In January 1997, a large column of riot police blocked off Kolar?eva street in Belgrade for several weeks, in spite of the continuation of a standoff with the student protesters.[9] However, on January 27, 1997, the riot police opened Kolar?eva street, after which Patriarch Pavle and other members of the Serbian Orthodox clergy led a silent crowd of approximately 300,000 to the Church of Saint Sava.[9] Contrary to what was reported at the time, the riot police left Kolar?eva street several hours before, as they anticipated the Patriarch and the crowd he would take to the Church of Saint Sava.[12]

Alleged role of the internet

In early 1997, Wired journalist David Bennahum met philosophy professor Novica Mili? at a conference in Berlin called the "Data Conflicts: Cyberspace and the Geo-Politics of Eastern Europe", after which Mili? invited him to apply for a visa to visit Yugoslavia during the protests.[13] Bennahum applied, eventually entered Yugoslavia and wrote about his experience and the alleged role of the internet in the protest mobilization in an article called "The Internet Revolution".[13] Bennahum wrote about the existence of an internet stream called Sezam Pro, which broadcast the independent radio station B92 after it had been censored by the Yugoslav government on December 3, 1996.[13]Voice of America and BBC recorded these internet streams and broadcast them back to Belgrade through short-wave frequencies, whose signals were picked up by the radio.[14] At the time of the protests, at least 8 million people were living in Yugoslavia, of which no more than 10,000 had access to the internet.[14] Speaking to Nedeljnik, Milan Bo?i?, a math professor who met with Bennahum to discuss internet access in Yugoslavia, claimed that Bennahum endangered him and Mili? by publishing their names in his article, adding that there had been an agreement to keep their identities hidden from the authorities.[14] Mili? also commented for Nedeljnik, stating that Bennahum "severely exaggerated" the role of the internet in the 1996-1997 protests.[14]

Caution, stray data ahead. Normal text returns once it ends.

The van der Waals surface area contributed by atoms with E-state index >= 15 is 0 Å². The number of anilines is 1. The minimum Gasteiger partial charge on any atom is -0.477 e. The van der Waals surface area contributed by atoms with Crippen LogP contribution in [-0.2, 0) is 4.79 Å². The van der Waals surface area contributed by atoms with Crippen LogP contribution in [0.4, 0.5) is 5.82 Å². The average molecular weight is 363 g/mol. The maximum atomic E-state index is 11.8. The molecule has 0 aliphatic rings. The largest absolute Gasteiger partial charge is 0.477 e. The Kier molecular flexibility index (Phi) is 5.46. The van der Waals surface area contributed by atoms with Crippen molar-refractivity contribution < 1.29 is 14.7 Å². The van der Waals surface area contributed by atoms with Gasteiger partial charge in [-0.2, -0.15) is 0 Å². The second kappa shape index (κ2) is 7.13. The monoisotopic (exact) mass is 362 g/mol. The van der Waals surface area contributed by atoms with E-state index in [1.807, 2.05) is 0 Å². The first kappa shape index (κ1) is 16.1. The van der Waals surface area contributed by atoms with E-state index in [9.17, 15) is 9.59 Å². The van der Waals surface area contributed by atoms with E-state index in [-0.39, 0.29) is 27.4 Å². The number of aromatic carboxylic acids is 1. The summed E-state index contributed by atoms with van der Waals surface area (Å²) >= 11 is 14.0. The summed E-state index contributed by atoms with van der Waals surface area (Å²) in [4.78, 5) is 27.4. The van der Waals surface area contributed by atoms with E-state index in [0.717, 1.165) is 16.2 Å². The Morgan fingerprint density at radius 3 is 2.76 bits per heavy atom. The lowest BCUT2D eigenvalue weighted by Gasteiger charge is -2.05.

Reactions

Richard Holbrooke commented on the issue in his memoirs, recalling that the Americans were not able to support the protests due to the transitional period to the Clinton II Administration: